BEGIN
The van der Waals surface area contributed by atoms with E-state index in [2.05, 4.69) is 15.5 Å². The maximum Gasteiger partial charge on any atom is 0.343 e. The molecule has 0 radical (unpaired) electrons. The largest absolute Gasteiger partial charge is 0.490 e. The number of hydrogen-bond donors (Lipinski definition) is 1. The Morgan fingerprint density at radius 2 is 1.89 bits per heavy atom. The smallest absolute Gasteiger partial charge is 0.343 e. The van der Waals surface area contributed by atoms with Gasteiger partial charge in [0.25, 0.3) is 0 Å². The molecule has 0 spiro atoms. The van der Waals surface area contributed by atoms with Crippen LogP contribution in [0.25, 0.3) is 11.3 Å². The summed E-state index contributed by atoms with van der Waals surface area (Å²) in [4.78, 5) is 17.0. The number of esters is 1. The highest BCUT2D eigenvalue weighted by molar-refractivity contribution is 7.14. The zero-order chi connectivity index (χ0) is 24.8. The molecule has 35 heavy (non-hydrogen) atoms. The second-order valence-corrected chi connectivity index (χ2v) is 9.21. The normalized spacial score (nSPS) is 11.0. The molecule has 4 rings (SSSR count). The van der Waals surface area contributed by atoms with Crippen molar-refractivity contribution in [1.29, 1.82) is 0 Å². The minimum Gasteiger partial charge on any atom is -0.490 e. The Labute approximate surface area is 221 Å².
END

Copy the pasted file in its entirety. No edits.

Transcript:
The van der Waals surface area contributed by atoms with E-state index in [2.05, 4.69) is 15.5 Å². The maximum Gasteiger partial charge on any atom is 0.343 e. The molecule has 0 radical (unpaired) electrons. The largest absolute Gasteiger partial charge is 0.490 e. The number of hydrogen-bond donors (Lipinski definition) is 1. The Morgan fingerprint density at radius 2 is 1.89 bits per heavy atom. The smallest absolute Gasteiger partial charge is 0.343 e. The van der Waals surface area contributed by atoms with Gasteiger partial charge in [0.25, 0.3) is 0 Å². The molecule has 0 spiro atoms. The van der Waals surface area contributed by atoms with Crippen LogP contribution in [0.25, 0.3) is 11.3 Å². The summed E-state index contributed by atoms with van der Waals surface area (Å²) in [4.78, 5) is 17.0. The number of esters is 1. The highest BCUT2D eigenvalue weighted by molar-refractivity contribution is 7.14. The zero-order chi connectivity index (χ0) is 24.8. The molecule has 35 heavy (non-hydrogen) atoms. The second-order valence-corrected chi connectivity index (χ2v) is 9.21. The normalized spacial score (nSPS) is 11.0. The molecule has 4 rings (SSSR count). The van der Waals surface area contributed by atoms with Crippen molar-refractivity contribution in [1.29, 1.82) is 0 Å². The minimum Gasteiger partial charge on any atom is -0.490 e. The Labute approximate surface area is 221 Å².